“It must be acknowledged that there are many situations of great suffering. The Holy See is deeply aware of this, takes it into account and does not fail to attract the attention of the Chinese government to encourage a more fruitful exercise of religious freedom. The path is still long and not without difficulties,” the Vatican newspaper said.
Following the Vatican-China agreement in 2018, state officials in different regions of China removed crosses and demolished church buildings, and underground Catholics and clergy have reported harassment and detention. A 2020 report of the U.S. Congressional-Executive Commission on China found that Chinese Catholics suffered “increasing persecution” after the deal.
Vatican Secretary of State Cardinal Pietro Parolin told journalists Oct. 21 that he was “happy” with the agreement. But he acknowledged “there are also many other problems that the agreement was not intended to solve.”
The cardinal said that the goal of the agreement is “unity of the Church” and that through this unity “it will become an instrument of evangelization,” according to a transcript provided by Italian newspaper Avvenire.
When asked about the persecution of Christians in China, Parolin responded: “But, what persecutions … You have to use the words correctly. There are regulations that are imposed and which concern all religions, and certainly also concern the Catholic Church.”
In China, religious education of any person under the age of 18 is illegal. This means that catechism classes have been closed and minors are not allowed to enter church buildings. Catholic churches registered with the Chinese authorities are closely monitored via CCTV cameras connected to the public security network. Priests have been forced to attend government training courses.
The Chinese government continues to imprison Catholic clergy who refuse to support the Communist Party, according to a September report out of the province of Jiangxi.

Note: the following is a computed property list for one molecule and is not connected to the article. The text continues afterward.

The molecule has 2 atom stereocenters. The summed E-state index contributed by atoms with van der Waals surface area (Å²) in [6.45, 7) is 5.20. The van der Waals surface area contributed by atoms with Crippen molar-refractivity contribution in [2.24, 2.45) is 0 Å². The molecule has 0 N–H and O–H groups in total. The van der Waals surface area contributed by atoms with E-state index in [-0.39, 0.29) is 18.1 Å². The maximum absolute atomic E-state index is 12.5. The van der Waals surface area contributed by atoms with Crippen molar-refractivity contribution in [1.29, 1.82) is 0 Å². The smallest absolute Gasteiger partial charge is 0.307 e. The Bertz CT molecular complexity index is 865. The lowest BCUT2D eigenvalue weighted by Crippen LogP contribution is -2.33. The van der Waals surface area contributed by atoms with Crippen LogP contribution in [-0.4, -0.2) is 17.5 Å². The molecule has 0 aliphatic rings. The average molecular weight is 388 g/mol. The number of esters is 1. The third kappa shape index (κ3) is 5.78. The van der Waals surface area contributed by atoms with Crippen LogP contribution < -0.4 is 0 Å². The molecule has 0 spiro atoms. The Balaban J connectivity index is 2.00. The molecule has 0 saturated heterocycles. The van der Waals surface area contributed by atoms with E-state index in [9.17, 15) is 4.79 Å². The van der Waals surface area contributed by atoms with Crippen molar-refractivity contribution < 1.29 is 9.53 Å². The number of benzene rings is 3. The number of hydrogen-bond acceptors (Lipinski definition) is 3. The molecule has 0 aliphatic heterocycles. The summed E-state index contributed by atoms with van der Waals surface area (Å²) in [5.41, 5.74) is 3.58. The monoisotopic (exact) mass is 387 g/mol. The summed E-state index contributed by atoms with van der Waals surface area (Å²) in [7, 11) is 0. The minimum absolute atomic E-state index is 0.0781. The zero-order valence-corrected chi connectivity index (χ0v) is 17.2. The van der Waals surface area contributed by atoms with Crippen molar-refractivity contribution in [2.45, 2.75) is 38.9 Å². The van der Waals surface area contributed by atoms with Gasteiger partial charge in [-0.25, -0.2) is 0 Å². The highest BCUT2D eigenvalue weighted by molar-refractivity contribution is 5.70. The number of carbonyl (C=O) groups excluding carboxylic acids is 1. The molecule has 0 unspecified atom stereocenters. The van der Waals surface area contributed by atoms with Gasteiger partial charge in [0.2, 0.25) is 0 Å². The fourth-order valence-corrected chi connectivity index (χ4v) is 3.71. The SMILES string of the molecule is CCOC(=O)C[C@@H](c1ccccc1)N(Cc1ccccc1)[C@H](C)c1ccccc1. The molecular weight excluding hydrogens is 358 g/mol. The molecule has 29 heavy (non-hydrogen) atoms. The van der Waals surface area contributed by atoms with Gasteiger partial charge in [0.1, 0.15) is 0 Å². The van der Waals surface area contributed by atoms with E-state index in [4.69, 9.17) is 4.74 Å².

But other religious groups have fared far worse under the Chinese Communist Party’s policies of “sincization” and technological control, particularly the Uyghur Muslims in China’s Xinjiang province, who have suffered forced labor, indoctrination, sterilization, forced abortion, and torture in dentention camps.
While introducing more restrictive rules on religious practice, President Xi Jinping’s repeatedly stated goal has been the “sinicization” of religions. The authorities have sought to diffuse “religious theories with Chinese character” into the five official religions supervised by the government, including the Chinese Catholic Patriotic Association. This has included instructing Chistian churches to remove images of the Ten Commandments and replace them with the sayings of Chairman Mao and Xi.
In March 2018, the Chinese government instituted a major change in its religious regulation by placing the management of religions, including Catholicism, under the direct control of the Chinese Communist Party’s United Front Work Department (UFWD). The United Front has the task of ensuring that groups outside of the CCP, such as Xinjiang Muslims, Tibetan Buddhists, Hong Kong democracy activists, and the Catholic Patriotic Association, are following the party line.